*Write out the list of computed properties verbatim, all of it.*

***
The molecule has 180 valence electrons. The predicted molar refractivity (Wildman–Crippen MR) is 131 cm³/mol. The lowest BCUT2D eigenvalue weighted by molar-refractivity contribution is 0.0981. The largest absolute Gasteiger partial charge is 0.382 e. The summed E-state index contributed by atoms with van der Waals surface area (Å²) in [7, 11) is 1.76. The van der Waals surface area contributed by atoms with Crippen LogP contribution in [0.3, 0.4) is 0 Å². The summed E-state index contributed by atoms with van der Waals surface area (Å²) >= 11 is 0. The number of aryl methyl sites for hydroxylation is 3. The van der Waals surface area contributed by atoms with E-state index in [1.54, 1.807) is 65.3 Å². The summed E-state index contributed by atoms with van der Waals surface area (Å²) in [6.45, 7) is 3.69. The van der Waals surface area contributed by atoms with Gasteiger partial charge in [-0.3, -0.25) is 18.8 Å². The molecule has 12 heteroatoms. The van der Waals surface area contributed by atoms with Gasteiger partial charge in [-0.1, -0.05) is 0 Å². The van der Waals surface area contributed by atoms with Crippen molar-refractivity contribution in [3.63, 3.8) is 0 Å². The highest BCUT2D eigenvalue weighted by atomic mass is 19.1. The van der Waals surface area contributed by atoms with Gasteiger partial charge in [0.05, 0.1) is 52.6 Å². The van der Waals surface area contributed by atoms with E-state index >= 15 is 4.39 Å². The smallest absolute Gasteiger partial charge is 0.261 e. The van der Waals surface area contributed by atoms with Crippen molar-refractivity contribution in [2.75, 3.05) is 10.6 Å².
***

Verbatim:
The molecule has 180 valence electrons. The predicted molar refractivity (Wildman–Crippen MR) is 131 cm³/mol. The lowest BCUT2D eigenvalue weighted by molar-refractivity contribution is 0.0981. The largest absolute Gasteiger partial charge is 0.382 e. The summed E-state index contributed by atoms with van der Waals surface area (Å²) in [7, 11) is 1.76. The van der Waals surface area contributed by atoms with Crippen LogP contribution in [0.3, 0.4) is 0 Å². The summed E-state index contributed by atoms with van der Waals surface area (Å²) >= 11 is 0. The number of aryl methyl sites for hydroxylation is 3. The van der Waals surface area contributed by atoms with E-state index in [1.54, 1.807) is 65.3 Å². The summed E-state index contributed by atoms with van der Waals surface area (Å²) in [6.45, 7) is 3.69. The van der Waals surface area contributed by atoms with Gasteiger partial charge in [-0.3, -0.25) is 18.8 Å². The molecule has 12 heteroatoms. The van der Waals surface area contributed by atoms with Gasteiger partial charge in [-0.1, -0.05) is 0 Å². The van der Waals surface area contributed by atoms with Crippen molar-refractivity contribution in [3.63, 3.8) is 0 Å². The highest BCUT2D eigenvalue weighted by atomic mass is 19.1. The van der Waals surface area contributed by atoms with Gasteiger partial charge in [0.05, 0.1) is 52.6 Å². The van der Waals surface area contributed by atoms with E-state index >= 15 is 4.39 Å². The smallest absolute Gasteiger partial charge is 0.261 e. The van der Waals surface area contributed by atoms with Crippen molar-refractivity contribution in [2.75, 3.05) is 10.6 Å².